What Millennials’ Passion For Soft Disruption Means For Brands

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The standard rap against Millennials is that they’re distracted, have short attention spans, can’t let a minute go by without looking at their phones. But what seems like distraction is actually deep engagement. Millennials are basically beta testing the products of the world, even if they haven’t been asked to. Nothing is ever finished or perfect in their eyes, and they won’t take a passive stance knowing that’s the case.

Millennials aren’t out to blow up the status quo; they just want to make things better—call it soft disruption. Whether that means making things fairer, more convenient, or more transparent depends on the situation.

Repeated conversations about Millennials’ needs for customization speaks to the soft disruptive sensibilities of this generation. Here are the three best ways for brands to engage with Millennials.

1) Solicit Input

Millennials are influenced by the technological landscape they inhabit. It’s a hackable and malleable landscape that a generation weaned on a continuous stream of new technology loves shaping.

Many of today’s most successful innovations rise from the people, through open data, hackathons, and unsolicited ideas. In the old model, companies created products. If consumers wanted specific improvements, companies might find out about them through customer feedback—or customer returns. But there’s a way to prevent that last step from happening, which saves everyone time and money.

Brands, it turns out, can learn a lot from the people who are or could be using their products. Rather than imposing a product on consumers, companies would do well to ask customers directly what they want. For example, Glossier started as a fashion blog, then expanded to include product sales by asking their readers what they wanted in a face wash. Then they developed the new product, already knowing that consumers would like it before it hit the shelves. Now, more than 100 top customers are on a Slack channel, leaving feedback that helps the company’s product team innovate faster.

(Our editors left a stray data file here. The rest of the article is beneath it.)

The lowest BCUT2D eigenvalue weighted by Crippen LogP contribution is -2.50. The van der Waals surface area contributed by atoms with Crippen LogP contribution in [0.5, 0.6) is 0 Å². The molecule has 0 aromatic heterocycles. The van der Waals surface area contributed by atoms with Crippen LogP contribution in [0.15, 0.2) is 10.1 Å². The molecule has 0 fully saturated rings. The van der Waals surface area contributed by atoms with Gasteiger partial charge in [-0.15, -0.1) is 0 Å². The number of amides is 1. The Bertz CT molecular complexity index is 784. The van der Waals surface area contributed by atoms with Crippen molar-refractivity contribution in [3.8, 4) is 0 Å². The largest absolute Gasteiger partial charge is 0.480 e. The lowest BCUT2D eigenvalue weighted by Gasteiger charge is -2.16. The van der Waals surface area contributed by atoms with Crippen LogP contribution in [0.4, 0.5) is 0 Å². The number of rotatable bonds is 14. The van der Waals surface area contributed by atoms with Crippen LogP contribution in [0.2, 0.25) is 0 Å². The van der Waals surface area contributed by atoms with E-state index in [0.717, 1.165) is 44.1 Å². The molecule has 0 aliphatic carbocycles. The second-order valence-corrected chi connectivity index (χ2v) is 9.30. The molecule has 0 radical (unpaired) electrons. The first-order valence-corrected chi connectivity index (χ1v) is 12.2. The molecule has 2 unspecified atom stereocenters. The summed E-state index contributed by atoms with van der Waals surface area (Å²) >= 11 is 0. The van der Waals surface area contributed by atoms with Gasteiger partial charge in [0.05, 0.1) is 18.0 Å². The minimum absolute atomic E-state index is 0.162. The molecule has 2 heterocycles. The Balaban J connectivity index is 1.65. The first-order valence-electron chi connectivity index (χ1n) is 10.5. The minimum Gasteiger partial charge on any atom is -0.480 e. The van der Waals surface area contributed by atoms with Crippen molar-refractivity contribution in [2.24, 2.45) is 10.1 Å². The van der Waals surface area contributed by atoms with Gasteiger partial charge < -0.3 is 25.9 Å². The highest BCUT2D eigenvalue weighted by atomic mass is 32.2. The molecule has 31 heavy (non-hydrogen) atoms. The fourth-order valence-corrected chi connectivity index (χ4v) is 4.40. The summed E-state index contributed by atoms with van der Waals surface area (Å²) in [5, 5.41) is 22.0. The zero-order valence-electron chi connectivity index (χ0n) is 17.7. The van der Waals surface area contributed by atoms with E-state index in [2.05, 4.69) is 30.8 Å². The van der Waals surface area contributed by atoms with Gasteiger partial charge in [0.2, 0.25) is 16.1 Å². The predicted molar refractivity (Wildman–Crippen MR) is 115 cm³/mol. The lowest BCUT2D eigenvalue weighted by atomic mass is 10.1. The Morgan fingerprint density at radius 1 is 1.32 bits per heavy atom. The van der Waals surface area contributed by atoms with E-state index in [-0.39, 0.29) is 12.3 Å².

New developments in tech plus opportunities for engagement give Millennials the space to shape products their way. And the companies who understand how Millennials think aren’t just accepting customer feedback—they’re asking for it.

2) Permit Experimentation

Like generations before them, Millennials face societal hurdles. Rather than withdrawing out of a sense of disenchantment, they’re motivated. Since everything is falling apart, they might as well follow their instincts and experiment. When Millennials aren’t pleased with the way something is working, the question they pose is, “How can I change this?” They don’t shy away from attacking a problem.

Millennials use the technologies and tools that are around them to innovate, molding the world to their liking. Out of a kind of existential fear of what the future may bring, Millennials feel that the time is now to put their imprint on it.

Twitter’s rise is emblematic of this instinct. “At first, Twitter was more about telling your friends what you were doing right now,” says media critic and journalist Jeff Jarvis in Fast Company’s oral history of Twitter’s early years. But, then, Twitter was “avidly embraced by young adults,” as a 2009 Pew Research Center Report put it. Nearly one in five Millennials had used Twitter by 2008, the platform’s third year of existence, but only 10% of those aged 35-44, and only 5% of 45-54 year olds. According to Pew researchers early in Twitter’s existence, “Users have themselves expanded the information carried in a Twitter message through the development of tweet shorthand and symbols that allow for the sharing, replicating, and searching of tweets.”

 

The Twitter we see today wasn’t hatched by the brilliant minds of the platform’s Gen X founders. Twitter’s Millennial users invented it. And it has now spread to other generations. “My son had to push me to Twitter, I will confess,” says Jarvis, a member of the Baby Boomer generation. (Donald Trump, another Baby Boomer, sent his first Tweet in May 2009.)

Does your brand give customers the opportunity to experiment with their own usage for your offerings?

3) Give Them Choices

Millennials have grown up in a world of choice. Generation X grew up reading the morning paper, while Millennials chose from infinite web sites. Generation X chose between Ragu and Prego. Millennials can choose between Ragu’s roasted garlic or Prego’s creamy vodka. Critics like to say Millennials have been coddled by the conveniences of the era, but this is simply their reality. For better or worse, Millennials expect lots of options.

Many Millennials are motivated by the number of options they have. Because they’ve always lived in a world partially tailored for them, Millennials are driven to pursue an aspirational lifestyle, with nuanced products customized to their every need.

Delivering a product that goes beyond “one-size-fits-all” is how you’ll win with Millennials.

What’s Next For Companies?

If marketers are saying you need flashy ads to break through to distracted Millennials, you’re getting bad advice. Instead, satisfy their desire to provide input, to experiment, and to make choices.

The big question:

Where does your product fit in the world that Millennials are creating?

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